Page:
Behind the Scenes of the Movie The Bicycle Thief Part 2

About the film The Bicycle Thief, behind the scenes of the Italian neo-realist movie.



An American producer offered to put up the entire amount needed on two conditions, that De Sica rewrite the script and that the starring role be played by Cary Grant. De Sica turned the offer down. "I had to," he explained. "While Grant is a fine actor, he was not right for Antonio... I was afraid of Hollywood anyway."

A Milan banker finally put up the $140,000 necessary and De Sica began work. Casting was the first problem. He was determined to hire only nonprofessionals. "I needed the spontaneity of untrained talent," he said. "There is a freshness in their response to simple realities that was right and valuable." Italian radio broadcast the appeal for actors, and De Sica was deluged with applicants.

An unemployed steelworker brought his son to the casting call. De Sica hired the father but rejected the son. When he was interviewed on the radio, he signed the interviewer. Lianella Carrell, to play the wife. Of the hundreds of children he auditioned, none was right. He started shooting without having cast the key role of Antonio's son.

Early in the shooting, De Sica tried to quiet a crowd of children raising a ruckus in a nearby courtyard and stumbled onto Enzo Staiola. A street waif with "a round face, a weird nose, and large, expressive eyes," the boy was exactly right. "I felt that our Neapolitan Saint Januarius had sent him to me."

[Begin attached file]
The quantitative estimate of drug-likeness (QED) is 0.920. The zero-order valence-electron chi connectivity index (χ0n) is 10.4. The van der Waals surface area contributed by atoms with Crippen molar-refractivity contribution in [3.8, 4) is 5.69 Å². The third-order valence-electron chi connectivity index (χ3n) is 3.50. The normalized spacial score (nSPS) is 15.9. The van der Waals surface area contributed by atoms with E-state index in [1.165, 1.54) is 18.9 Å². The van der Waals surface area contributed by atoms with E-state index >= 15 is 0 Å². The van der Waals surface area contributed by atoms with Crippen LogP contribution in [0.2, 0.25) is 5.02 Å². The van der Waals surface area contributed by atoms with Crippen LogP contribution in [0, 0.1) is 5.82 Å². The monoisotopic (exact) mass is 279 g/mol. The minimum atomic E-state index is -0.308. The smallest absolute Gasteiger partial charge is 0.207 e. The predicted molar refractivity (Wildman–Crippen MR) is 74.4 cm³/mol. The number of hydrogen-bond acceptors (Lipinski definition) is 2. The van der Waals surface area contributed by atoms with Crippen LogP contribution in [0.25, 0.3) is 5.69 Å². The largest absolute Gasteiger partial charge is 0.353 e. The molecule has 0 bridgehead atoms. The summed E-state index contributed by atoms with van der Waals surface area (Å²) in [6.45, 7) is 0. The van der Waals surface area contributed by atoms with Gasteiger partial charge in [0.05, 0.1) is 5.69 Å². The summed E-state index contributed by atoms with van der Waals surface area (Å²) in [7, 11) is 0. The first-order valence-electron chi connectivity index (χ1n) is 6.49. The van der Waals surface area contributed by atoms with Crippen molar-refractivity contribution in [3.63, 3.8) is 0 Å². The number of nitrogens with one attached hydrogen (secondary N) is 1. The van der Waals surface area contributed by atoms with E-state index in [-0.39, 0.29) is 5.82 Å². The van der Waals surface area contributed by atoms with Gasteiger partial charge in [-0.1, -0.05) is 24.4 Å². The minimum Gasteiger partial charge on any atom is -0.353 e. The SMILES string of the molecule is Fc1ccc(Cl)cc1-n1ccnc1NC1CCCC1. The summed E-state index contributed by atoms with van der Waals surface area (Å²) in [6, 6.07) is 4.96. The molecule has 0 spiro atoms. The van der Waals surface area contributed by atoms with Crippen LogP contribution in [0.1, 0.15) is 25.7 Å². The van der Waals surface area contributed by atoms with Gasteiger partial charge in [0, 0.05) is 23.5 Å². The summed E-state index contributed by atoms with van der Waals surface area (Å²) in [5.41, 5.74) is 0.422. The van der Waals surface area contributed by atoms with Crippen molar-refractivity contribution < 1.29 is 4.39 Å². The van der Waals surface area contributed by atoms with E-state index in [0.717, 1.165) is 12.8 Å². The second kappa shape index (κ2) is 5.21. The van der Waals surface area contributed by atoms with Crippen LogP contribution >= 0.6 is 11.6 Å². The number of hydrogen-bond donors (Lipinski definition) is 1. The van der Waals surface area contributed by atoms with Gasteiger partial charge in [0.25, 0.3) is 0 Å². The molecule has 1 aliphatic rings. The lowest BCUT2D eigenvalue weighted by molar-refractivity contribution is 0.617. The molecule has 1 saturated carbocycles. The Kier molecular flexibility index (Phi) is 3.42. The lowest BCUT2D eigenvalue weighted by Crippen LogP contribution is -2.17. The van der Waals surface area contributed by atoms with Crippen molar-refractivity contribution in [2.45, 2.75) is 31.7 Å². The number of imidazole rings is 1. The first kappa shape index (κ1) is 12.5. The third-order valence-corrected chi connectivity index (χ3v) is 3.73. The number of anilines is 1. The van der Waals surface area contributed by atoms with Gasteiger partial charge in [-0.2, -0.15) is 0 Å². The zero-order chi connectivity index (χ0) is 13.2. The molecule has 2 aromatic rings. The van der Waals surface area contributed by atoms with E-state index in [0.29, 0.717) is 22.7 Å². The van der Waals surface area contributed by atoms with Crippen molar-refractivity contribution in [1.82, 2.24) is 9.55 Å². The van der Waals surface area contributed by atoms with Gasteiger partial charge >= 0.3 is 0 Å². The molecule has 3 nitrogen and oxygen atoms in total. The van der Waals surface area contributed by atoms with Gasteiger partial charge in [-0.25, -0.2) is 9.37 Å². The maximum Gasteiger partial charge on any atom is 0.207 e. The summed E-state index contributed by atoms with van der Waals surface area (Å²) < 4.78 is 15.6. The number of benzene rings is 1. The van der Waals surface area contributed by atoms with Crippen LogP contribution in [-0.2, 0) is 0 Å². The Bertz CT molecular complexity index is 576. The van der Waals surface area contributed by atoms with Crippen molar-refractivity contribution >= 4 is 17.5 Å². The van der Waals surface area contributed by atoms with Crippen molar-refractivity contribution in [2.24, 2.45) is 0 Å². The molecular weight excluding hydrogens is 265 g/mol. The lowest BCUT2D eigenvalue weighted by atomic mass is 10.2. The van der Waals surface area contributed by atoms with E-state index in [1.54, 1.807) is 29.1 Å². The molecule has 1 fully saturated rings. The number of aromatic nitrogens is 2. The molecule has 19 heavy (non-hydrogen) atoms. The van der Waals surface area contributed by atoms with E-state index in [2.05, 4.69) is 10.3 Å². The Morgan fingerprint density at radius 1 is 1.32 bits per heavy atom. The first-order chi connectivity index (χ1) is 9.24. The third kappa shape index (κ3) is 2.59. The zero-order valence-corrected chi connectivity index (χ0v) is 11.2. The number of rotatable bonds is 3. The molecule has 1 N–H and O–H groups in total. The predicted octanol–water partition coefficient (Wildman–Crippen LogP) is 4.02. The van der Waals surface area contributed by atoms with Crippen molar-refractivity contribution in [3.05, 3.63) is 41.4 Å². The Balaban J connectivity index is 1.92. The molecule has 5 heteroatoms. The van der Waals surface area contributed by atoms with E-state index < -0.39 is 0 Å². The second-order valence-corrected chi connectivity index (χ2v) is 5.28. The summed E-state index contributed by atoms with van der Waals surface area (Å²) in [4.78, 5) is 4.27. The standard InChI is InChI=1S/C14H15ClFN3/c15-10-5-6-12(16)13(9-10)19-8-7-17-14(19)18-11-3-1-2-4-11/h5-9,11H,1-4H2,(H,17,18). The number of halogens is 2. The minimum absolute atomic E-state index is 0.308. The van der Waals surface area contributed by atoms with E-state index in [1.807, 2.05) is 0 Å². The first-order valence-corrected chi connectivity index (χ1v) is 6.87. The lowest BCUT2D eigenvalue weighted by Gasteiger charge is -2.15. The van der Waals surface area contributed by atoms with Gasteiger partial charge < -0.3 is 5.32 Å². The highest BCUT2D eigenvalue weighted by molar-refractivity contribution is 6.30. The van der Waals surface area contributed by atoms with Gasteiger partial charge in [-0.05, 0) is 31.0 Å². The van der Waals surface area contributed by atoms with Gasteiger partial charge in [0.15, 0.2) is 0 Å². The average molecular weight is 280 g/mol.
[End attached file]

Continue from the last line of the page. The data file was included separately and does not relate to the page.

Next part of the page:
Romans were hired off the streets to serve as extras. The most cooperative group was recruited from thieves; apparently their experience with prison discipline had prepared them to serve effectively in De Sica's meticulously planned crowd scenes. At the end of shooting, one man was delegated to thank De Sica for "the first honest work we've ever had."

Although De Sica was painstaking in his planning--eight months had been spent in preparing a script and working out each shot in detail--he was flexible in the actual shooting. He worked without a rigid shooting schedule, allowing serendipity and the personal qualities of his amateur actors to influence and shape individual scenes. "I anticipated trouble and many retakes," he said, "since the man I used had never acted before. I was astounded when, in the first shooting, he looked at the boy and a flood of rich, real emotion began to flow."

The Bicycle Thief won a series of international awards and today is ranked by many film critics as one of the best films ever made.

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